A Beach Haven home designed around a deep plunge pool

This two-storey Beach Haven home of sharp geometries is designed around a trapezoidal plunge pool, over which the upper level is cantilevered.

“When I was approached about the project, there was an existing single-storey, 1960s house and a small salon — from which one of the clients runs a business — that had been built in 2014,” says architect Kate Beilby of Milieu. “While the decision was made to demolish the house, the clients wanted to retain the architecturally designed salon, and, with its unique trapezoidal shape, it became one of the design drivers for the new house.”

Other factors, too, dictated the size and orientation of the house, not least of which was the clients’ desire for a swimming pool.

“The property borders a reserve along the western boundary, which meant we were restricted in terms of how close we could get to that. To the front of the property is an overland flow path, while to the rear there’s a really big pōhutukawa. All of these constraints meant that there wasn’t a huge amount of space left on the site to build the house and give the family a pool as well.

“The solution lay in taking cues from the trapezoidal shape of the salon, so the house is a combination of 75-degree and 105-degree angles. By doing this, as well as cantilevering the upper level out over the pool, I was able to maximise the available footprint and design the pool to sit right next to the house.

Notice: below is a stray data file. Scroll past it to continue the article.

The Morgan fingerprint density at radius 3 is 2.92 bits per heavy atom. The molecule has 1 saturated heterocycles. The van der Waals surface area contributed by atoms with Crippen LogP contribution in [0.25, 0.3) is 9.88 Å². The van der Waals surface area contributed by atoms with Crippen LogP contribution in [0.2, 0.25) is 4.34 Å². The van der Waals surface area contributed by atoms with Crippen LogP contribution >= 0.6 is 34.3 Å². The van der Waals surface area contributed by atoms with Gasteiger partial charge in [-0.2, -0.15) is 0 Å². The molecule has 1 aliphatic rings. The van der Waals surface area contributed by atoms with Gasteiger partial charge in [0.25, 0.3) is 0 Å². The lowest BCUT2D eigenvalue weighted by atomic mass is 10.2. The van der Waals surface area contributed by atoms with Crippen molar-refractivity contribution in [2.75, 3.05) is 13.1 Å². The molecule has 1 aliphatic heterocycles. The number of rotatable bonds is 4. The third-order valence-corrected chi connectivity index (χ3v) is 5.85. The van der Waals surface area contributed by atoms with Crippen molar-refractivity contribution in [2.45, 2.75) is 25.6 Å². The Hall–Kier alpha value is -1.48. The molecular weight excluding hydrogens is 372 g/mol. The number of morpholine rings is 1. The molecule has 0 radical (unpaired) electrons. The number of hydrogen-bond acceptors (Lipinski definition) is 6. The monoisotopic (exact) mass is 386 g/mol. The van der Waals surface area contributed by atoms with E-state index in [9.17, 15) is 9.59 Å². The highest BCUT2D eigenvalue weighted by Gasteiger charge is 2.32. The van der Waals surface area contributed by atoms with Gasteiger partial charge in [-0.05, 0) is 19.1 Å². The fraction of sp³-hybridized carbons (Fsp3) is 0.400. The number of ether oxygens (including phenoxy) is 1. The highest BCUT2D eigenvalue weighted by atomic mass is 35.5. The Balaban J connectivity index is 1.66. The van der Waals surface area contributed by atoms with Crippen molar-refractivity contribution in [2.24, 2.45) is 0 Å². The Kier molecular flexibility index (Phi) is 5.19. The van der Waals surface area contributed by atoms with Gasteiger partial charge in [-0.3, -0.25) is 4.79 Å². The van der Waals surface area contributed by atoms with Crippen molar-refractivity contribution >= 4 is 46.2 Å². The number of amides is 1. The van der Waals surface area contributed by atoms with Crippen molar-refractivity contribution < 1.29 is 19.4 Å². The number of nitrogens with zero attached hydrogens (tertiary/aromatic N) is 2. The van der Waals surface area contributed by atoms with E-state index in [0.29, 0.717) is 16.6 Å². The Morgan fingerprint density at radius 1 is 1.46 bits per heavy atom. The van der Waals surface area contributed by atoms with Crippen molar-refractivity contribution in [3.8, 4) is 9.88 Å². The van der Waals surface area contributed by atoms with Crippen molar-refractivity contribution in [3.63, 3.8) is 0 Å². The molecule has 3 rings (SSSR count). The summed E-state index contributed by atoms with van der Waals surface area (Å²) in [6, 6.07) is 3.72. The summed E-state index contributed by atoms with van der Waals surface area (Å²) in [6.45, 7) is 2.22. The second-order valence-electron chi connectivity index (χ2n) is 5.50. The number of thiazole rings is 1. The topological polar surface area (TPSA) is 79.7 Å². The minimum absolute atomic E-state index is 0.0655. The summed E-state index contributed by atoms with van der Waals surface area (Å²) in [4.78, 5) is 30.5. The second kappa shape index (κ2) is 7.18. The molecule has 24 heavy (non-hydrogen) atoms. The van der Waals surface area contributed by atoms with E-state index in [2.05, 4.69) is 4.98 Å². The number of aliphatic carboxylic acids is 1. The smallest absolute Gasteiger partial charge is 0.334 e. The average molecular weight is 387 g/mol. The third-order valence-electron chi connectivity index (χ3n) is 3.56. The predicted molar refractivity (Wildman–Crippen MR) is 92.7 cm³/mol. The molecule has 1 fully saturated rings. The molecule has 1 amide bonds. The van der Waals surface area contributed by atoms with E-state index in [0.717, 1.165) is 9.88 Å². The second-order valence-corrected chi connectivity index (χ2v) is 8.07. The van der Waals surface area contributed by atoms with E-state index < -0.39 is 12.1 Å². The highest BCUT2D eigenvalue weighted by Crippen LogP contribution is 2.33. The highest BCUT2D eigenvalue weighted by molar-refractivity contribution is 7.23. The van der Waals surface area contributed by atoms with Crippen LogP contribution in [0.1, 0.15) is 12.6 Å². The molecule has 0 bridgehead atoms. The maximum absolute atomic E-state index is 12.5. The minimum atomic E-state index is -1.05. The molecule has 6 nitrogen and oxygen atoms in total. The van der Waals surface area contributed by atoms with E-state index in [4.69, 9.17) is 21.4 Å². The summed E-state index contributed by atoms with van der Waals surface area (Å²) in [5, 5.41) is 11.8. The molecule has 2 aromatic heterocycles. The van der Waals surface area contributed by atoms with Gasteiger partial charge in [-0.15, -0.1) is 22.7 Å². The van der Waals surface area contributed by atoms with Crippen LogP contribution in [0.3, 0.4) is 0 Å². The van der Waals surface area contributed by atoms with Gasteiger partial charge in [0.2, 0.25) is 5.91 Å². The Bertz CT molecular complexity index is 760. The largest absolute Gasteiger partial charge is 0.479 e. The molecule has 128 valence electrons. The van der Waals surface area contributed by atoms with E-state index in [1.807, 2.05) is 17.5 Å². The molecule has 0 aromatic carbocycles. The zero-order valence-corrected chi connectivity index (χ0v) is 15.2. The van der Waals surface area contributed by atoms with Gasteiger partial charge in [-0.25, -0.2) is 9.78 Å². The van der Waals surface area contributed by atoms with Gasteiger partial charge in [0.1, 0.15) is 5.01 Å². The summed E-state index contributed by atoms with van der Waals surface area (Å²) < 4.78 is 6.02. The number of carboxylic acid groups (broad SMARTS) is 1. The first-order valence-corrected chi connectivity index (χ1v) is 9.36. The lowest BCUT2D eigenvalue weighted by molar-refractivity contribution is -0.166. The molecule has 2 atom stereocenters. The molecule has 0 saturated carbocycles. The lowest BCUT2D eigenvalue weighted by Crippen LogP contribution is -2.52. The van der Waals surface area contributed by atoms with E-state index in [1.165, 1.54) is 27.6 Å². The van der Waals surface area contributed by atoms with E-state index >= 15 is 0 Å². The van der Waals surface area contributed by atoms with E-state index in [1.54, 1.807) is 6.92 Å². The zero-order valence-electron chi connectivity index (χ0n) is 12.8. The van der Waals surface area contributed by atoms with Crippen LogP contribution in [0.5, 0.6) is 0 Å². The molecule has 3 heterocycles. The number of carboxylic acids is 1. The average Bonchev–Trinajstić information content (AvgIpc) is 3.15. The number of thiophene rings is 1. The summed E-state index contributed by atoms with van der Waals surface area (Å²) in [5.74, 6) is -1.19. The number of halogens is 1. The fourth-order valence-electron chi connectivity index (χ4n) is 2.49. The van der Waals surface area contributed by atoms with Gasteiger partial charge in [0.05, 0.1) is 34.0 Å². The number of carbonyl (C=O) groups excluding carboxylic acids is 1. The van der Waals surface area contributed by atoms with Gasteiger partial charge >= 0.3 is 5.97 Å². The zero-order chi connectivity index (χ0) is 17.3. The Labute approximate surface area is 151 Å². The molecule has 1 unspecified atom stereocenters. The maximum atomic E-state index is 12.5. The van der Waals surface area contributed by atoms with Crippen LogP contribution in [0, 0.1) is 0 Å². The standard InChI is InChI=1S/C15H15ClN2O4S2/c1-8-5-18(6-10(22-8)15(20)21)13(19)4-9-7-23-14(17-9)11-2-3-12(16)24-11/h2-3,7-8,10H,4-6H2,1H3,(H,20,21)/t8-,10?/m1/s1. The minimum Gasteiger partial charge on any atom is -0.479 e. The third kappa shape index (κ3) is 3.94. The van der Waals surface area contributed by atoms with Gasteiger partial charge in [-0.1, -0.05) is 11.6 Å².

“The pool is about six metres [long], and the trapezoidal shape means it’s wider at one end than the other. It’s quite deep so it’s more like a plunge pool than a ‘swim’ pool, but it’s still very cool. It has been fully tiled in mosaic tiles, and solar heating on the salon roof means it can be enjoyed well past the regular swimming season, while the dedicated pool deck allows for soaking up the sun.”

Kate says that, in terms of the material palette, the clients were keen for the home to embody a beachy, coastal feel.

“They really like cedar cladding as a finish, and the salon had previously been clad in blackstained cedar, so natural cedar was an obvious choice. I also wanted to mix it up a bit, so I introduced the plaster finish to the lower portion of the house. As well as providing visual interest, [the plaster] suits having the pool against it rather [more] than cedar might have done.”

The final touch was to maximise the connection between the house and the pool. “I incorporated a really big picture window into the dining area, so that, when you’re sitting in the dining room, you look out over the pool, which is quite nice. The low windowsill provides some sense of enclosure inside, but you’ve still got that connection to the pool and to the sea beyond.”

Words: Justin Foote
Images: Jessica Chloe

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